I’m going to try out this project with a different art club next Tuesday so hopefully will have some museum photos then and probably a very different take on it.
As Rojo Art Projects CIC we’re currently developing ideas for a heritage and arts project in Bury St Edmunds centred around a walking exploration of hidden water in the town.
Sometimes the River Lark and Water Meadows take a back seat in the landscape and how often do we question the history behind street names such as Well St, Pump Lane and Raingate St. We would like to work with local people exploring the heritage of these enigmatic names and places through performing and visual arts leaving in place a walking trail that helps us view our town from a different perspective.
If you have any stories or information that you’d like to share with us please get in touch by email firstname.lastname@example.org or of course you can also contact us via Twitter or Facebook if you prefer. Any water based stories are of interest, they don’t have to be from the distant past.
We’re be posting water related snippets on this blog so follow us if you’d like to keep up to date. In the meantime I reckon this must be the highest body of water in the town.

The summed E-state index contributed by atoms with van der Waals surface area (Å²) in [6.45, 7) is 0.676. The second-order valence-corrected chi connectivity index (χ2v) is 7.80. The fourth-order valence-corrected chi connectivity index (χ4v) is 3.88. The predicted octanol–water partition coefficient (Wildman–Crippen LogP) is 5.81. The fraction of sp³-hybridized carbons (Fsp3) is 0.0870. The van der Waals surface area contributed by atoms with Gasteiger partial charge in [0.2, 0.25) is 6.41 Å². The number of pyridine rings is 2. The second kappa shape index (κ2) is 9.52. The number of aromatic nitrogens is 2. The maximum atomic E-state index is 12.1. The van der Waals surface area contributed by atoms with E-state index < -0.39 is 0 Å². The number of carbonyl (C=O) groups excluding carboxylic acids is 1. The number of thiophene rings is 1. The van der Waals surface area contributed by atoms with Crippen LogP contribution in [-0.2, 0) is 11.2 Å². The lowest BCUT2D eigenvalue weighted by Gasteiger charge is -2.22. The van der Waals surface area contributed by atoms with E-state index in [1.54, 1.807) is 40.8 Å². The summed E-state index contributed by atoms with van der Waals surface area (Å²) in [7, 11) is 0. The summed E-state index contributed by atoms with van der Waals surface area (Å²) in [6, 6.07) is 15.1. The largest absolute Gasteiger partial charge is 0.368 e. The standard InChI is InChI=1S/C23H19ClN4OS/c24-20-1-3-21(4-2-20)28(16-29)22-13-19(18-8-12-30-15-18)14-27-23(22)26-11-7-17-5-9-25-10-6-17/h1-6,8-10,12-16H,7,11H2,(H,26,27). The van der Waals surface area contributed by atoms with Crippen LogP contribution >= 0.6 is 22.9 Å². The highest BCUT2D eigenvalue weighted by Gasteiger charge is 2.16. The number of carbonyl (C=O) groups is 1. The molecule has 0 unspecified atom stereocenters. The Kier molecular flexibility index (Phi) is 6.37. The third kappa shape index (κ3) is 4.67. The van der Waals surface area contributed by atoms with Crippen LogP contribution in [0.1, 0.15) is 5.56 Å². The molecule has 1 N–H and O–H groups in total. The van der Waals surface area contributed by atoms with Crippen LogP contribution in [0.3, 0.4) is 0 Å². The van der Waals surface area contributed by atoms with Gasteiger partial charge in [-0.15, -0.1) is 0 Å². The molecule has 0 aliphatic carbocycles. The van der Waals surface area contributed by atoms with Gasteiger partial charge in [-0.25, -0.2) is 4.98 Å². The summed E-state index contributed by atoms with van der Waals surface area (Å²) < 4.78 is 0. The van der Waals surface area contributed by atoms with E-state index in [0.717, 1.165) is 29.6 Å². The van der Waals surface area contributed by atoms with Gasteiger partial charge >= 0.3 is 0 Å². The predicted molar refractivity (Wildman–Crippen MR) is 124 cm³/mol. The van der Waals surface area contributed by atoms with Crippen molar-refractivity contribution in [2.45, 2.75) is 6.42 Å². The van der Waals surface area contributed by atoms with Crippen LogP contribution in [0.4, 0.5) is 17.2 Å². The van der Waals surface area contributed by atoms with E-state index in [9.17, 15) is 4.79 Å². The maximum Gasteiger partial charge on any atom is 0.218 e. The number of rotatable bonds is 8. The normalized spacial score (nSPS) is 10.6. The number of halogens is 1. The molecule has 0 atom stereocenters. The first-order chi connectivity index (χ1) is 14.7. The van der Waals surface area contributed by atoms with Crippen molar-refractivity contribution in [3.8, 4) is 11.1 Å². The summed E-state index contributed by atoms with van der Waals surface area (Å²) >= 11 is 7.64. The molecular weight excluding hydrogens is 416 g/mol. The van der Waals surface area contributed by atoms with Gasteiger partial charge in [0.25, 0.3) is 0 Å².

This was a day long project working with years 3 and 4. The children had been studying mini-beasts and we were asked to work with them to create giant mini beasts from recycled plastics with emphasis on a scientific approach. We decided to split the day into three processes: sculpting the bodies from plastic fencing, creating an exoskeleton and wings from flat plastics sealed into stickyback plastic and finally threading cut bottles and bottletops to make flowers and legs. The children worked in teams throughout the day making joint decisions on design and mirroring activity to achieve symmetry. At the end of the day the very helpful caretaker managing to install the huge mini beasts high onto the wall. Here are some photos that don’t really do justice to the children’s work. Hopefully we’ll get some better ones soon.